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FAA asks ARAC for recommendations on low speed alerting systems
3 April 2010

The U.S. Federal Aviation Administration (FAA) assigned the Aviation Rulemaking Advisory Committee (ARAC) a task to identify and develop recommendations on additional requirements for low speed alerting in new transport category airplanes.

The action was triggered, amongst others, by the fatal accident involving a DHC-8-400 of Colgan Air in February 2009. All 49 on board were killed when the airplane stalled and crashed while on final approach to Buffalo, NY.

With respect to low speed alerting, the FAA previously revised regulations in the area of flight guidance (autopilot) and performance and handling qualities in icing conditions to improve transport airplane standards for low speed protection (in the case of icing, stall warning standards were enhanced).

ARAC is initially tasked with providing information that will be used to develop standards and guidance material for low speed alerting systems. This information may result in standards that complement existing stall warning requirements. The working group will be expected to provide a report that addresses the following low speed alerting technical questions:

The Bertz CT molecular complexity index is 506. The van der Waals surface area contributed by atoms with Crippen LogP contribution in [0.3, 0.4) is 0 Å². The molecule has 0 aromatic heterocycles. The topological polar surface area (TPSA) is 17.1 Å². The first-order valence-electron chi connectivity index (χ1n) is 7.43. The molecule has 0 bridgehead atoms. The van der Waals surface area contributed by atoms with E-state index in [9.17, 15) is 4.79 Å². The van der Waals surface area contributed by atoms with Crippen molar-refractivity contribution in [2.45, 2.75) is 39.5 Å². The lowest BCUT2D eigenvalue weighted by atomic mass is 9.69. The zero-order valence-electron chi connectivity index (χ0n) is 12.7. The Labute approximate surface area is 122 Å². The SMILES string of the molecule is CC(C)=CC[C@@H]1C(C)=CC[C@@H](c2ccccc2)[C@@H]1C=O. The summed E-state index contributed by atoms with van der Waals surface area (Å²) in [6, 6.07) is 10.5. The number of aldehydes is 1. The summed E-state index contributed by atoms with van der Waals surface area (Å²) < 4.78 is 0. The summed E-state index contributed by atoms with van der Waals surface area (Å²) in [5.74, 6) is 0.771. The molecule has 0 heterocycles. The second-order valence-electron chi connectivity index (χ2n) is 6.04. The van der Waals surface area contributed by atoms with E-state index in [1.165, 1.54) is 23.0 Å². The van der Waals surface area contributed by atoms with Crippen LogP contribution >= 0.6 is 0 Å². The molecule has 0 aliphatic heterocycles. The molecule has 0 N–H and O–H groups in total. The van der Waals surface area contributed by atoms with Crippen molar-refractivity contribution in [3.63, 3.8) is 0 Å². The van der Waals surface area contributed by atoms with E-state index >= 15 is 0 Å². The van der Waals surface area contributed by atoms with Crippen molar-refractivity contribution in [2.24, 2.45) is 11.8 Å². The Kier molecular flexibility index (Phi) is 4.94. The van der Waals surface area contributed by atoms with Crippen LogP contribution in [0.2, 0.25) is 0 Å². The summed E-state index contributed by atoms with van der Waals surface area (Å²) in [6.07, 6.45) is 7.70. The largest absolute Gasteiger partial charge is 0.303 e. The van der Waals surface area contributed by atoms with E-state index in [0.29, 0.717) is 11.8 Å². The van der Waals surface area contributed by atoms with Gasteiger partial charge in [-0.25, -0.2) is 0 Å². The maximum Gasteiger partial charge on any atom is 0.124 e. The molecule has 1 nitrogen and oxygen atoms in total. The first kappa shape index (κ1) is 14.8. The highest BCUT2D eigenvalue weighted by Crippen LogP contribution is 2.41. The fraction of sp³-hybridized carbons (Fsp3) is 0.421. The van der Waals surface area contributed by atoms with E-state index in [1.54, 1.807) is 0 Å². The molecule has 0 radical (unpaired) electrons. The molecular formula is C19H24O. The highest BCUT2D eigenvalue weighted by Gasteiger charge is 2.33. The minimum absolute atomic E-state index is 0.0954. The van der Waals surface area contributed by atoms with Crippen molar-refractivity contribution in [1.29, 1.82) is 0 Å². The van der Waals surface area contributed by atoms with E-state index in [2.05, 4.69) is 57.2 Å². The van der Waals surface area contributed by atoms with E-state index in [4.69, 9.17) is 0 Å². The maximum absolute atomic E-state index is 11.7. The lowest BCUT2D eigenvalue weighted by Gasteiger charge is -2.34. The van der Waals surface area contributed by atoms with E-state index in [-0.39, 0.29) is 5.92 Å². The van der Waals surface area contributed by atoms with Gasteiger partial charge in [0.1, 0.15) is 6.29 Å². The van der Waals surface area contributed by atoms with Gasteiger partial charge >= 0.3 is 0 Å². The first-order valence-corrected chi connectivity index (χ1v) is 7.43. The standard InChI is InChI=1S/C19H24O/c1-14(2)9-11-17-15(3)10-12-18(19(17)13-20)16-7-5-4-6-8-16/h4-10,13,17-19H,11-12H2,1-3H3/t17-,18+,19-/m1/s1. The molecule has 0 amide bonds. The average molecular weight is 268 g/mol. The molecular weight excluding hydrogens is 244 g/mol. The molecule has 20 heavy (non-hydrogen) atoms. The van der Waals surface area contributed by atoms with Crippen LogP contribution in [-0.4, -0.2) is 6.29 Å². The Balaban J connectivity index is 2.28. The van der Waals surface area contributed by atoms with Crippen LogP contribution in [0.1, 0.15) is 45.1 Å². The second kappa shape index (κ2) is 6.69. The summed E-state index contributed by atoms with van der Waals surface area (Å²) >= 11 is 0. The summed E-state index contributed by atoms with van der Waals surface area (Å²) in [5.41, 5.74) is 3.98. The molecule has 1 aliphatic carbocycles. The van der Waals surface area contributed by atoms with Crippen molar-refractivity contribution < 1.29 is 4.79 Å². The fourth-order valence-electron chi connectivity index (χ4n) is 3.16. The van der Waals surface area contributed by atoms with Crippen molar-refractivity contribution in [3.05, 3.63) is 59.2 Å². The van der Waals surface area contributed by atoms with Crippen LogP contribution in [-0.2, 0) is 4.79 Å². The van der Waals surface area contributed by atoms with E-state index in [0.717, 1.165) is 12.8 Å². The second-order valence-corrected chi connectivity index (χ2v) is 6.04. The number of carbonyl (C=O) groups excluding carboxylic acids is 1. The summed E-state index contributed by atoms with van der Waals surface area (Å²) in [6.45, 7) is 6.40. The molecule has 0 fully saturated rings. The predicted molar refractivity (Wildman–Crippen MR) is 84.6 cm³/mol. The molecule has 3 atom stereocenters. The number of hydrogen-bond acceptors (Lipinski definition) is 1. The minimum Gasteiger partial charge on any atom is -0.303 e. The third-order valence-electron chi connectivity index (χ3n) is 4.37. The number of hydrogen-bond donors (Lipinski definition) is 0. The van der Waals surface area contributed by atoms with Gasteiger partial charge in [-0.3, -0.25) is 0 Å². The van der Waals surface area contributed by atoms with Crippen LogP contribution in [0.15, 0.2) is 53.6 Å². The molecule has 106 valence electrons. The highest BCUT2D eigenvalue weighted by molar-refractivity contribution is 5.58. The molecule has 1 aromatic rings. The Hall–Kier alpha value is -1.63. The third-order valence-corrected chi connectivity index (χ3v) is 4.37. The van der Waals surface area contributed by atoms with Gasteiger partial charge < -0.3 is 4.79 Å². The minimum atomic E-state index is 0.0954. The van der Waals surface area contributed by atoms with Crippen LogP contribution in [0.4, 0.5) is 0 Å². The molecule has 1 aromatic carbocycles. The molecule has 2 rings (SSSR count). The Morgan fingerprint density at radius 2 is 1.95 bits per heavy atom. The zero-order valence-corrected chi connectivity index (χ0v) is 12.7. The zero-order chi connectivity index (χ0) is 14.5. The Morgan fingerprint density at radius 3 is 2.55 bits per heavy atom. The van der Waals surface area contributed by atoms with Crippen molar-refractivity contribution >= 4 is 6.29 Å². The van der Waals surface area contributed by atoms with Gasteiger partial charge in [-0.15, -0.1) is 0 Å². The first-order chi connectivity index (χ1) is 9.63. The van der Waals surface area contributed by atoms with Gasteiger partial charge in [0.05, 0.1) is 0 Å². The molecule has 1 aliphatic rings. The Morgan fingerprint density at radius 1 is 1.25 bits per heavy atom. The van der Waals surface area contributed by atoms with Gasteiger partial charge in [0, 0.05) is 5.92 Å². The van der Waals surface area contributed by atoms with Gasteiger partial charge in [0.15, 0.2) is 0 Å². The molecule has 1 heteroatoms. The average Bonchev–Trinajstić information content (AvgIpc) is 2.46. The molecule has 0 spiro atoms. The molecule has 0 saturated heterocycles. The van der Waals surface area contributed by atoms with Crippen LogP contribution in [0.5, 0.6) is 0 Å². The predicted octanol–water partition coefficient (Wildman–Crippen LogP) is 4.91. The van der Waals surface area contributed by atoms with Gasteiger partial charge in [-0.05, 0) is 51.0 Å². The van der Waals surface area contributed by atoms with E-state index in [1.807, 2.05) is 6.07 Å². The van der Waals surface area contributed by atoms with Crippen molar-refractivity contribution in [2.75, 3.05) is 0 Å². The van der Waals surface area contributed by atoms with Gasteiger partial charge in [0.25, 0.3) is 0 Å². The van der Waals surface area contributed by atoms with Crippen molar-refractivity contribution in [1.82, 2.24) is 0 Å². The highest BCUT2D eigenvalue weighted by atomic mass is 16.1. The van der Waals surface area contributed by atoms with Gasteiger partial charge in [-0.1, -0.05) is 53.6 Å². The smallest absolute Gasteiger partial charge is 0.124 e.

• How much time is needed to alert the crew in order to avoid stall warning or excessive deviation below the intended operating speed?
  • What would make the alerting instantly recognizable, clear, and unambiguous to the flightcrew?
  • How could nuisance alerts be minimized?
  • Could the alerting operate under all operating conditions, configurations, and phases of flight, including icing conditions?
  • Could the alerting operate during manual and autoflight?
  • Could the system reliability be made consistent with existing regulations and guidance for stall warning systems?
  • Are there any regulations or guidance material that might conflict with new standards?
  • What recommended guidance material is needed?
  • After reviewing airworthiness, safety, cost, and other relevant factors, including recent certification and fleet experience, are there any additional considerations that should be taken into account?
  • Is coordination necessary with other harmonization working groups (e.g., Human Factors)? (if yes, coordinate and report on that coordination)